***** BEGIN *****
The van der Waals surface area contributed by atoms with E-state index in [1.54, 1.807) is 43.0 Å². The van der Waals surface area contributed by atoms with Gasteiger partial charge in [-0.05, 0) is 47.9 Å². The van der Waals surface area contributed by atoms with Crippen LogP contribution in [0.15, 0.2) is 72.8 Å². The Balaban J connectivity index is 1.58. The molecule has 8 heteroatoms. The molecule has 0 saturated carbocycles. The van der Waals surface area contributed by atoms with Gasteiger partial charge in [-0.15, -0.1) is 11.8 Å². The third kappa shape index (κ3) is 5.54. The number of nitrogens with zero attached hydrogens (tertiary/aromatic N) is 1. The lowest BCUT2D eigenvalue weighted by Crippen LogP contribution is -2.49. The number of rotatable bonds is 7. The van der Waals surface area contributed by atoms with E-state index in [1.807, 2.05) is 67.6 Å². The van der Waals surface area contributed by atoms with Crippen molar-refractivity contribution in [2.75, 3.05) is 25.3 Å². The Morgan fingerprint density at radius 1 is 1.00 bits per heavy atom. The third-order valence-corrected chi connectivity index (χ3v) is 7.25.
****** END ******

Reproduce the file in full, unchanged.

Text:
The van der Waals surface area contributed by atoms with E-state index in [1.54, 1.807) is 43.0 Å². The van der Waals surface area contributed by atoms with Gasteiger partial charge in [-0.05, 0) is 47.9 Å². The van der Waals surface area contributed by atoms with Crippen LogP contribution in [0.15, 0.2) is 72.8 Å². The Balaban J connectivity index is 1.58. The molecule has 8 heteroatoms. The molecule has 0 saturated carbocycles. The van der Waals surface area contributed by atoms with Gasteiger partial charge in [-0.15, -0.1) is 11.8 Å². The third kappa shape index (κ3) is 5.54. The number of nitrogens with zero attached hydrogens (tertiary/aromatic N) is 1. The lowest BCUT2D eigenvalue weighted by Crippen LogP contribution is -2.49. The number of rotatable bonds is 7. The van der Waals surface area contributed by atoms with E-state index in [1.807, 2.05) is 67.6 Å². The van der Waals surface area contributed by atoms with Crippen molar-refractivity contribution in [2.75, 3.05) is 25.3 Å². The Morgan fingerprint density at radius 1 is 1.00 bits per heavy atom. The third-order valence-corrected chi connectivity index (χ3v) is 7.25.